According to Lin Htet, he wasn't originally going to do a performance art piece. But somehow he decided to - a simple affair, tying a string tight around his neck, while uttering the words: "Waiting for happy endings again and again, as if there is no end." Then rising amidst the audience and dancing while Bob Dylan's "The Times, They Are A-Changin'" played.
The tech people had to cut the string off him with a pair of scissors. The skin looked pretty red. 

Later, he explained the reason why he'd considered not performing was because of the risk of political censure:
Lin Htet: But this is how I respond in a sociopolitical situation as an artist. So whatever the consequences, I don’t really care.
Brave words, huh? But so much of his practice seems to emerge from fear. He's based in Paris now - has been since 2007 - but goes back to Burma (his choice of name) all the time for projects, which means he has to go to the embassy and sign papers vowing not to engage in political activities, not causing any trouble. So when he was invited to participate in a Burma-Tibet show, all he submitted was a text refusing an artwork under the fictitious female name of Khin Khin Su.
Lin Htet: This indeed reflects the fact that everything is political. You cannot say this is political art or this is political. Because once you are involved in any contemporary art production, this is political.
He sometimes runs half-naked in the streets of Europe shouting, "Happy New Year!" - somehow a statement on displacement and the vulnerability of migrants. Or he wriggles across the floor in imitation of torture positions, chanting, "I want democracy, you want democracy." He says he isn't a political activist, by the way. (Possibly he likes playing a parody of one.)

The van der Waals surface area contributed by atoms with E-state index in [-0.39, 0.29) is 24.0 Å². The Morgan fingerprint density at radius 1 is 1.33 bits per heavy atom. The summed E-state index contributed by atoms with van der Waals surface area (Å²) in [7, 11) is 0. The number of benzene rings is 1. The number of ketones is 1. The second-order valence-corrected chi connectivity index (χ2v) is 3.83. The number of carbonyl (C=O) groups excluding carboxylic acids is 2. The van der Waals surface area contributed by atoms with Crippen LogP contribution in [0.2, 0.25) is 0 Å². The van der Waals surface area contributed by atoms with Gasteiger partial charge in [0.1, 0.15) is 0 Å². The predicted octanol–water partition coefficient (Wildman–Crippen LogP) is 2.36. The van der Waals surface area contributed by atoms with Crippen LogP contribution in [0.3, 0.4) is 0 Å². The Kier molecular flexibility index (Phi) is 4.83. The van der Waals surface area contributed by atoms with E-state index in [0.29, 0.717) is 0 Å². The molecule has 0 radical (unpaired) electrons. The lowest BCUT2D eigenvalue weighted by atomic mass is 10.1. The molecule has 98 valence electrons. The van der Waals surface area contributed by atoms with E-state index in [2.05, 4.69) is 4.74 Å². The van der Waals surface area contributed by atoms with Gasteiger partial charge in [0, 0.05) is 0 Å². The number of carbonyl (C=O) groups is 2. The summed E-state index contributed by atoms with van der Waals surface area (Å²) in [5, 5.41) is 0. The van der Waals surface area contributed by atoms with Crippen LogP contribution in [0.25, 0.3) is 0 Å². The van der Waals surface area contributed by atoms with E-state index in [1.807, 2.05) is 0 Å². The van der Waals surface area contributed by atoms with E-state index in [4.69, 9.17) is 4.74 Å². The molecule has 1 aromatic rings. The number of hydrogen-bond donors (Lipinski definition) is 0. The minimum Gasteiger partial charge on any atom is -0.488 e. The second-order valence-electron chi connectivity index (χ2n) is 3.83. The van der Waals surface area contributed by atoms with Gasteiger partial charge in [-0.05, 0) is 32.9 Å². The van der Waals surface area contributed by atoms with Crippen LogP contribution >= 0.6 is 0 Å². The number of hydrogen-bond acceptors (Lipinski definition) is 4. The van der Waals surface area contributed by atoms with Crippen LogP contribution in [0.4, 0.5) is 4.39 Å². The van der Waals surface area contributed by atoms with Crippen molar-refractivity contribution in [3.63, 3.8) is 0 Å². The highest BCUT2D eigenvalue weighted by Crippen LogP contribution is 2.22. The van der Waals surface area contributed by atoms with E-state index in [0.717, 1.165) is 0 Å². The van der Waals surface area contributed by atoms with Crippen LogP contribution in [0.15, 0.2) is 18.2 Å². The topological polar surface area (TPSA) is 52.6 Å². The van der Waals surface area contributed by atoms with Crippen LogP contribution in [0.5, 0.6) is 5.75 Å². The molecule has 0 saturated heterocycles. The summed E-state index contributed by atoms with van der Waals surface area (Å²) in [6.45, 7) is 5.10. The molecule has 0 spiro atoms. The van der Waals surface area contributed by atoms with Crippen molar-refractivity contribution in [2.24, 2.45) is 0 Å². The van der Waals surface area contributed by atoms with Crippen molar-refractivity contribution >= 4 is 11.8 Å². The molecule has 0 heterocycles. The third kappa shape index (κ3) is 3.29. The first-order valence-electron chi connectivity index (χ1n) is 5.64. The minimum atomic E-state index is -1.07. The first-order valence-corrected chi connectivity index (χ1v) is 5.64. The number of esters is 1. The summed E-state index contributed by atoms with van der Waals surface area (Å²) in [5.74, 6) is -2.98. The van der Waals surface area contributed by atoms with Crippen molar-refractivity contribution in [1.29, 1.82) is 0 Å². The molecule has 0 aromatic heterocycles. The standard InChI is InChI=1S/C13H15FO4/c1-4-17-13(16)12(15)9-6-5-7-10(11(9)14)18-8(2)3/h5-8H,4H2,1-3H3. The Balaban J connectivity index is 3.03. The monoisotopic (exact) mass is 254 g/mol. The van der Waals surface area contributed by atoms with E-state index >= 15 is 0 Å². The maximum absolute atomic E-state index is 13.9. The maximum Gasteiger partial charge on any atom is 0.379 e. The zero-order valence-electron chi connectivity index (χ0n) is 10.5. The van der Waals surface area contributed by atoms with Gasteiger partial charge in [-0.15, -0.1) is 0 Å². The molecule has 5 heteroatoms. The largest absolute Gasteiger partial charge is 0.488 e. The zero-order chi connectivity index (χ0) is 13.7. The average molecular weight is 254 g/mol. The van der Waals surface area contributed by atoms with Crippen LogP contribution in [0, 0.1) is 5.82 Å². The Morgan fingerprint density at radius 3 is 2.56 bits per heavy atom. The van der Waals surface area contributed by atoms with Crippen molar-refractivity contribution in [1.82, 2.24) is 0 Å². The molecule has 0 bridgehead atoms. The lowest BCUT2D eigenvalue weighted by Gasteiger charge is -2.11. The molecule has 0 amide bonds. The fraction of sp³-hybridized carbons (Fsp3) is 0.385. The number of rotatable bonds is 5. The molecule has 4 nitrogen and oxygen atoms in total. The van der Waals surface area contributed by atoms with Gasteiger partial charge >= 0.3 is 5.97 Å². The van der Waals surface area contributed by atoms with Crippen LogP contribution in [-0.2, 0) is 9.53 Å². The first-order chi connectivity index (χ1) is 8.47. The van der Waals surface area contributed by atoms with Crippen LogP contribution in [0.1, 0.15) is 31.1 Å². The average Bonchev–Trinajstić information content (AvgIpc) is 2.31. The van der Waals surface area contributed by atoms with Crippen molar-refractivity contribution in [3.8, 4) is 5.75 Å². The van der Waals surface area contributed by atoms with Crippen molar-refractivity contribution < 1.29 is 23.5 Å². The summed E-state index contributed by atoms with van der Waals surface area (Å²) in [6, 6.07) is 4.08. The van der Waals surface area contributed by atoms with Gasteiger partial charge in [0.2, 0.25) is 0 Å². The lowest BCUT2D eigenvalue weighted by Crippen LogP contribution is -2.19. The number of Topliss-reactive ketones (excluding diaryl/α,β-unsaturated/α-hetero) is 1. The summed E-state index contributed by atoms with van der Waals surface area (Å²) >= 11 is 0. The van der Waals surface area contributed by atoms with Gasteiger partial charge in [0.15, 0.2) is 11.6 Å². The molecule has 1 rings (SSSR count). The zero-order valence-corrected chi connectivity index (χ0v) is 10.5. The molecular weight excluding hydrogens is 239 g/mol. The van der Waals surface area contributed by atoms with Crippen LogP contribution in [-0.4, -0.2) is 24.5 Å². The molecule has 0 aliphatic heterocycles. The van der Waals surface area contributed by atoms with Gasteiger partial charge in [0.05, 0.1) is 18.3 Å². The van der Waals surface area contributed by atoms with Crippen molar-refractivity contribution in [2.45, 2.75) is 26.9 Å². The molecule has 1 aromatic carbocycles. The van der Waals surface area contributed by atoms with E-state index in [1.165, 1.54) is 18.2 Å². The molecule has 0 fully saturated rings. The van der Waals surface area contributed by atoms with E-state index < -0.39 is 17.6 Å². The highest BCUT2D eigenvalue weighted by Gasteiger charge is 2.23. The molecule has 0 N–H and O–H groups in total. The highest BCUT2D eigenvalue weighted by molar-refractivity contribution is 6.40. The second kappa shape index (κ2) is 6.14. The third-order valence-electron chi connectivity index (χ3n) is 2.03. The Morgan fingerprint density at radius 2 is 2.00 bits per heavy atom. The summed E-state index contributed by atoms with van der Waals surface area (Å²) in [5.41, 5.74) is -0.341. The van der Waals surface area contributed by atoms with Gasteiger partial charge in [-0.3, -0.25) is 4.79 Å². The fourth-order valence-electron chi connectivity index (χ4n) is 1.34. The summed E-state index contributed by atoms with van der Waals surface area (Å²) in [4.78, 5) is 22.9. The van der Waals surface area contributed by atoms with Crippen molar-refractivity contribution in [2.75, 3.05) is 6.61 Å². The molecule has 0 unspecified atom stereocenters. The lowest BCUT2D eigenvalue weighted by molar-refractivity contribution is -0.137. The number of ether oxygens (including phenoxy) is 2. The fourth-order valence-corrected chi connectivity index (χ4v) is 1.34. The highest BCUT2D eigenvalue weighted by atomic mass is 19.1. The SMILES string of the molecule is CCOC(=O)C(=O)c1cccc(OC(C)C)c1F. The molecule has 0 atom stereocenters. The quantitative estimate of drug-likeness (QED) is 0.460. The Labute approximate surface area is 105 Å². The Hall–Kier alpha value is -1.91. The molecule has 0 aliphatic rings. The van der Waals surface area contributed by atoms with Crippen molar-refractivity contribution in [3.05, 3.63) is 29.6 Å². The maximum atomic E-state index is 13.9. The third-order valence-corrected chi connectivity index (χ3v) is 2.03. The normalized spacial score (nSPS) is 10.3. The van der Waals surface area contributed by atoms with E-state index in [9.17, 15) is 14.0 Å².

He also carries meat around as part of a piece called Deadweight - his burden as a Burmese person for the atrocities of the war against ethnic minorities. Recently, he's started to sew up the meat, because the situation seems to be improving, at least to the naked eye. He's very cautious about any kind of optimism in the land.
Lin Htet: It seems like only Aung San Suu Kyi and a few other high-profile politicians have got the right to say what they want to say. For the rest of us, I don’t know.
It's because of these fears that we stayed inside the French Institute in Yangon, and didn't do zilch in Mandalay. He doesn't even do much performance art anymore, and baulks at video and photo documentation, because he's scared shitless of going to prison.
Lin Htet: In my opinion to be abel to create you have to be outside, to be able to be more active. So this is the thing as most performance artists have to consider whenever we want to do actions. I’m not really sure in terms of rules or regulations if things are really changing. And I’m not really sure if I’m safe enough to talk about all these things.
I wonder how much damage this blog will do. After all, he's not being entirely paranoid. San, the famous VJ, was supposed to speak today (Sunday), but was turned away at Changi Airport on Friday.

And yet we've seen his Hotel Reverie plays, where he employs political prisoners in roles. (The conversation seemed much more graceful in the original Hamlet, when no translation was necessary.)
Lin Htet:As an artist I believe you have to somehow take responsibility because if you want to respond to what is happening around you, what is happening in society, if you want to make your voice heard, you have to take risks, responsibility.

What I have done so far is confronting my own fear and pushing myself to see how far I can go.
I really like repetition. All that has been happening around me is just repetition, all the cycle of power struggle, revenge. In all my works, the repetition is very important to me personally.
And just to drive home that last point, he played us a video where a group of blind people sang an inanely upbeat "Happy New Year" song he'd written for them, about fifty times over and over again.
I suppose the New Year is about a new beginning, hoping for something in the future. Still, that looks mighty close to exploitation of the blind. Really hope he went about that project ethically.


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